Built-in faucet: A feature, often used to pre-treat clothes, that lets a user push a button and spray water into the tub before a washing cycle is activated.

Capacity: The volume of the washer cavity measured in cubic feet that lets a user know how much clothing the tub holds.

Cold cycle: A cycle that’s best for delicates or dyes that may run.

Colors cycle: A cycle with cold water that’s best for dyes that may run.

Controls: The knobs, buttons or electronic touchpads that regulate washing functions. The most common types of controls are: rotary, which offer control by turning a dial; pushbutton, which are controls that invert at the press of a finger; electronic, which are low-profile press pads; or a combination of the three options.

Cotton cycle: A warm cycle with aggressive agitation speed for durable items.

Cycles: The options available for washing clothes. See Cold cycle, Colors cycle, Cotton cycle, Delicate cycle, Energy saver cycle, Extra rinse, Favorite cycle, Handwashable cycle, Regular/normal/heavy duty cycle, Hot/cold cycle, Knits cycle, Permanent press cycle, Prewash cycle, Soak cycle, Warm/cold cycle and Wool cycle.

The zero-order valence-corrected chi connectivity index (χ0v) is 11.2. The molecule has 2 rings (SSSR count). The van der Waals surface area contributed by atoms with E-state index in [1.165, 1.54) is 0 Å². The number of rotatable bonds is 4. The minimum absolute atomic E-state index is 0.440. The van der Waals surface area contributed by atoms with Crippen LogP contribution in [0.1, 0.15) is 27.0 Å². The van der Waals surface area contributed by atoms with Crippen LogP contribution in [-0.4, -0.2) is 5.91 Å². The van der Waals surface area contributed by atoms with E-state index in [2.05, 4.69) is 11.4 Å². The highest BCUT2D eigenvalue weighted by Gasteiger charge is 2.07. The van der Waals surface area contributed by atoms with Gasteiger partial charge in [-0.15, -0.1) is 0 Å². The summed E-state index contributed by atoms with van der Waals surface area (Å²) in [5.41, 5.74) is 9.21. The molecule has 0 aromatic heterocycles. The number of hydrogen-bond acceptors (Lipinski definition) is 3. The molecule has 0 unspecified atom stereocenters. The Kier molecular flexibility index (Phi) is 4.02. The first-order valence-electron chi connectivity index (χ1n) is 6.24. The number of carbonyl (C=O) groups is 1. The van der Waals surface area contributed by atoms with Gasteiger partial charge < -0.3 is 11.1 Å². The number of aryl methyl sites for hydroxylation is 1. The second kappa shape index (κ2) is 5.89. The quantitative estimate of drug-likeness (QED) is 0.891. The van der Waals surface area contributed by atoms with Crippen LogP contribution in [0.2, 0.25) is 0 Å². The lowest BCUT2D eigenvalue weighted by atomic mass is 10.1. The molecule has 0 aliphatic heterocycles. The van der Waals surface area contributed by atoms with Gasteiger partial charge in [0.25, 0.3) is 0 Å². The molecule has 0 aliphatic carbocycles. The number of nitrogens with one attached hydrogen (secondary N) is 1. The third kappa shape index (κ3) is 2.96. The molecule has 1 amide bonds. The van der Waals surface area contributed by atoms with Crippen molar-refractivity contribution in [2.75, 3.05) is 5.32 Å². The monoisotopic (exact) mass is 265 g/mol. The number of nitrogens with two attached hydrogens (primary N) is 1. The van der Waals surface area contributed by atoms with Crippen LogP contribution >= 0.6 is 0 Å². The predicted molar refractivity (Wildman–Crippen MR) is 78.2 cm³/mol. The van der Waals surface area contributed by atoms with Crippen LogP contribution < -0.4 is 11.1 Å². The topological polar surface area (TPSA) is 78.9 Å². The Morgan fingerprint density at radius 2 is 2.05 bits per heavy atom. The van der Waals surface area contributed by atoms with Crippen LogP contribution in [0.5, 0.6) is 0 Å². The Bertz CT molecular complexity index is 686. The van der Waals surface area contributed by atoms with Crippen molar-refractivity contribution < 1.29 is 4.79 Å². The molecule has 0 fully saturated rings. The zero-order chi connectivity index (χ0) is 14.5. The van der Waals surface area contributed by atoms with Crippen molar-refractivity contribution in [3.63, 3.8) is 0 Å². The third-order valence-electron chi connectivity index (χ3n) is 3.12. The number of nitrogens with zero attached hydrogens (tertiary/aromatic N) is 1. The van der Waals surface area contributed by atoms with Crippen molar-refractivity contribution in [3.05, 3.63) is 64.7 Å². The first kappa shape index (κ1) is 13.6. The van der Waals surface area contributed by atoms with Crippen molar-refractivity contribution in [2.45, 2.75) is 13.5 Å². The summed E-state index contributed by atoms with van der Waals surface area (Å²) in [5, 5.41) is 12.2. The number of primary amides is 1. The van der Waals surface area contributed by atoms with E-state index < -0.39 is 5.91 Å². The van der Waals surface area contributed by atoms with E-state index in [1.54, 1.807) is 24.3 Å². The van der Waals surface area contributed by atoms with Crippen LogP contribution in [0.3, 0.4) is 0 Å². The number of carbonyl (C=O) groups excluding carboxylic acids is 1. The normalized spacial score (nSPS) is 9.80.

D – G

Delay start: A timer that lets a user start a load at a later time.

Delicate cycle: A constant agitation wash at a shorter and/or slower speed than normal.

Detergent dispenser: A container for detergent that lets incoming water filter through to dissolve detergent as it enters the wash load.

End-of-cycle signal: A buzzer or chime that alerts the user to the end of a cycle.

Energy saver cycle: A cycle that uses a fraction of the normal amount of rinse water in the final cycle, thus saving money by not heating as much water.

Extra rinse: A feature that lets a user set a second rinse cycle for heavily soiled items.

Extra spin: A feature that lets a user extend the spin time to remove excess water from items.

Fabric softener dispenser: A plastic agitation cap that generally pours the fabric softener into the wash load during the final rinse.

Favorite cycle: A one-touch option that automatically sets a user's most frequently used wash settings.

Front-loading washer: A washing machine that loads from the front, like a dryer, and washes without the aid of an agitator. Front loaders generally use less water than top loaders.

H – P

Handwashable cycle: A wash cycle that alternates a slow, intermittent wash with soaking to give fine washables delicate care.

Heavy duty (also see regular cycle): A wash cycle designed to provide cleaning with fast agitation. Best for cottons and heavily soiled clothes.